Earlier this month the Honduran Congress postponed a vote on whether to reinstate Zelaya, requesting an opinion from the Supreme Court and choosing not to address the issue until after last Sunday’s controversial Presidential elections. The Supreme Court previously ruled that Zelaya’s reinstatement would be unconstitutional. Last week it reconfirmed that stance.
Today’s congressional decision could define or complicate the international community’s decision to recognize or reject the outcome of last Sunday’s elections. The Organization of American States has led the call for Zelaya’s reinstatement, and Brazil said they will not recognize the elections if Zelaya is not restored to power. The US has embraced Sunday’s elections results but says that it is not enough to resolve the political crisis.
For his part, Zelaya says he will not return to power, even if the decision falls in his favor. He criticizes the Honduran government for delaying the vote. Tim Russo, FSRN, Tegucigalpa.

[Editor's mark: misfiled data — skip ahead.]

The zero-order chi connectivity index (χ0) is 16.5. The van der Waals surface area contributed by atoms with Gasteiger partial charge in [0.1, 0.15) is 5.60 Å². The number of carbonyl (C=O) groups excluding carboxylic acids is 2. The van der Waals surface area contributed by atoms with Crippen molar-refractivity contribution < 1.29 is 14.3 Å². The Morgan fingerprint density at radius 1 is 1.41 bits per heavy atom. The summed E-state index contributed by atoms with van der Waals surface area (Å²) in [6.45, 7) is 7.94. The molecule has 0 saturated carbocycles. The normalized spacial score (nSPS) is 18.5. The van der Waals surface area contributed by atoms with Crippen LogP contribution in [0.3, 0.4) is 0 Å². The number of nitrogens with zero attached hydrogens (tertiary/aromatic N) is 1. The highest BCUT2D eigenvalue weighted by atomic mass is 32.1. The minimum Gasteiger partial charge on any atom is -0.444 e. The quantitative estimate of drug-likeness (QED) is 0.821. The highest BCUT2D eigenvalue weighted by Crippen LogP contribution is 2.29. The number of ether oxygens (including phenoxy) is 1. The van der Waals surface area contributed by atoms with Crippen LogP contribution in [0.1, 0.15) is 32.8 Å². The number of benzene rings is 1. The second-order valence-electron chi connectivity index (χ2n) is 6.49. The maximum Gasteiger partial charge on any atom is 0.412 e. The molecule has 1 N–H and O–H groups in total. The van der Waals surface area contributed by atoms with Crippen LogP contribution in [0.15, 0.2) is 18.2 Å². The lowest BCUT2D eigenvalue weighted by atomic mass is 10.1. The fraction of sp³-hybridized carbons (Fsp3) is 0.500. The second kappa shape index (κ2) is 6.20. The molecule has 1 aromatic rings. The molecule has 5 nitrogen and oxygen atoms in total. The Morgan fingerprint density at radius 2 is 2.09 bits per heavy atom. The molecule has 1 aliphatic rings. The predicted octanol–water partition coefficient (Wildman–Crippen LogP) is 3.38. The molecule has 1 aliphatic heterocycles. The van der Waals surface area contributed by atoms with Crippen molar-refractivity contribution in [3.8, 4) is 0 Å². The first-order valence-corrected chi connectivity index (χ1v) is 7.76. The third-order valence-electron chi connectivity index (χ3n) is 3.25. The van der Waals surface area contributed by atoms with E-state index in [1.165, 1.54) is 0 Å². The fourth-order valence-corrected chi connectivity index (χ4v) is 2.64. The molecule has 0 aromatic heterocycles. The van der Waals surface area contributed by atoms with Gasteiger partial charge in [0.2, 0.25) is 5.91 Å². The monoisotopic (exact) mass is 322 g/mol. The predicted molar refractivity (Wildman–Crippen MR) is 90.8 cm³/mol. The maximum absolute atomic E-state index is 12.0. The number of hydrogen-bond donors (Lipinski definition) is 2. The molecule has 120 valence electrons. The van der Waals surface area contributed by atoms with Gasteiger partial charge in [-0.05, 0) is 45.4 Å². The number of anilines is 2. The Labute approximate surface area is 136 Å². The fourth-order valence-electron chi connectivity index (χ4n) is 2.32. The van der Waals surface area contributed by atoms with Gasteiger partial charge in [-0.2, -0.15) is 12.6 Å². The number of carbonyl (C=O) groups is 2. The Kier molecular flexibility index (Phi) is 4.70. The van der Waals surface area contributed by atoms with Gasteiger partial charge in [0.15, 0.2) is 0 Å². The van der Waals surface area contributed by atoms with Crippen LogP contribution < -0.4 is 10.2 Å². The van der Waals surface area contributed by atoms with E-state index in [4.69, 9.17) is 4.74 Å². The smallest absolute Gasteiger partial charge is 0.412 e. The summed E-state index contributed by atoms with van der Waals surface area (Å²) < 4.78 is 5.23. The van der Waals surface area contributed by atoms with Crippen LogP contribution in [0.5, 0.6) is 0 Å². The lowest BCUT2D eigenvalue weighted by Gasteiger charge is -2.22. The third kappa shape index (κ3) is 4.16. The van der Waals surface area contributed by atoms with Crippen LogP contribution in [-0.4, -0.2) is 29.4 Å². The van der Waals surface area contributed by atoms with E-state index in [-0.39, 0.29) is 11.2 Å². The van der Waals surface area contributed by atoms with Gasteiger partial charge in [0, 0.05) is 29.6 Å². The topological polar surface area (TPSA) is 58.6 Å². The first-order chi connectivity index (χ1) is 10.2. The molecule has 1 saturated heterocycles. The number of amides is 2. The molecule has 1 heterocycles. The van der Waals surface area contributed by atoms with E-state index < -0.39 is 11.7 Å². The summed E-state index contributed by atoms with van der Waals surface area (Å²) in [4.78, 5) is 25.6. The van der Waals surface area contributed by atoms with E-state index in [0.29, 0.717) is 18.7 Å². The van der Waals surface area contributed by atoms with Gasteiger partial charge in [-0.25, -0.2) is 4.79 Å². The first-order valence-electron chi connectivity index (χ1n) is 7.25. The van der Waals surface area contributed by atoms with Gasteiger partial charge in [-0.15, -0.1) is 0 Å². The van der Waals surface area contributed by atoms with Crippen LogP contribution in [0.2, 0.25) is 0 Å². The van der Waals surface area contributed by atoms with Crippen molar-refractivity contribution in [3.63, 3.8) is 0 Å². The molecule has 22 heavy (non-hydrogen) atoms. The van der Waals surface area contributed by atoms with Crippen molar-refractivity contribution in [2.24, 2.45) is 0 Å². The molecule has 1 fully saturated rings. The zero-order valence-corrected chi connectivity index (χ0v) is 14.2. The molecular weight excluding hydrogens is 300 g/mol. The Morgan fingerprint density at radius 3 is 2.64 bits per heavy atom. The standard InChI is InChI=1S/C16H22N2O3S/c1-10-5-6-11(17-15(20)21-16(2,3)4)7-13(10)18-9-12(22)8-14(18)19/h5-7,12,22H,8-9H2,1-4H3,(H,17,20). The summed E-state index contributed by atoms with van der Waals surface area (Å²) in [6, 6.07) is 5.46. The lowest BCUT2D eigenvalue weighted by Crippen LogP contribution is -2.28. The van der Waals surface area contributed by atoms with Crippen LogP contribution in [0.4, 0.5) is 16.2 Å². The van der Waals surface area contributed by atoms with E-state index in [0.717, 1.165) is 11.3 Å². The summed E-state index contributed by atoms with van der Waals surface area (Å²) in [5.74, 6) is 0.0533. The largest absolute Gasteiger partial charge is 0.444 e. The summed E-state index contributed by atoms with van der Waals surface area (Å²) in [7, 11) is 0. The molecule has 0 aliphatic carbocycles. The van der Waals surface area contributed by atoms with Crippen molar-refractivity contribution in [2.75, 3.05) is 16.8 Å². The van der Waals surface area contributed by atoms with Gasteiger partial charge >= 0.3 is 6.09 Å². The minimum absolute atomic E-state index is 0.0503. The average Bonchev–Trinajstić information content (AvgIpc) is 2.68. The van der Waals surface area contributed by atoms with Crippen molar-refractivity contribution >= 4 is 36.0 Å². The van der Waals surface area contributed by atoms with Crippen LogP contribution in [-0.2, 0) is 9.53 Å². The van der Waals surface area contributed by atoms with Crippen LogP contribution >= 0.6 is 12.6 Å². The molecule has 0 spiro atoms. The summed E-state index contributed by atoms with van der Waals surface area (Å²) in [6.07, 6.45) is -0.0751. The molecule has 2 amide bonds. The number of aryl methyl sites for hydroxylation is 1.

Powerful Philippines political boss charged in massacre
The Government of the Philippines has expanded its probe into the politically motivated killing of 57 people last week. Today it announced it is charging the head of the powerful Ampatuan family with 7 counts of murder. Prosecutors say provincial governor Andal Ampatuan Sr. was involved in the massacre. Ampatuan’s son, Andal Jr. was charged yesterday with similar crimes. In addition, five other members of the Ampatuan family and several other regional officials were charged.
Testimony reveals secret 1970s Okinawa pact between US and Japan
Relations between the United States and Japan are tense right now because of disagreements over the presence of a US military base on the islands of Okinawa. Japan’s new government want to assert more independence and the Okinawa base is threatening to be a battleground. Tomorrow negotiations between the two countries are set to resume in Tokyo.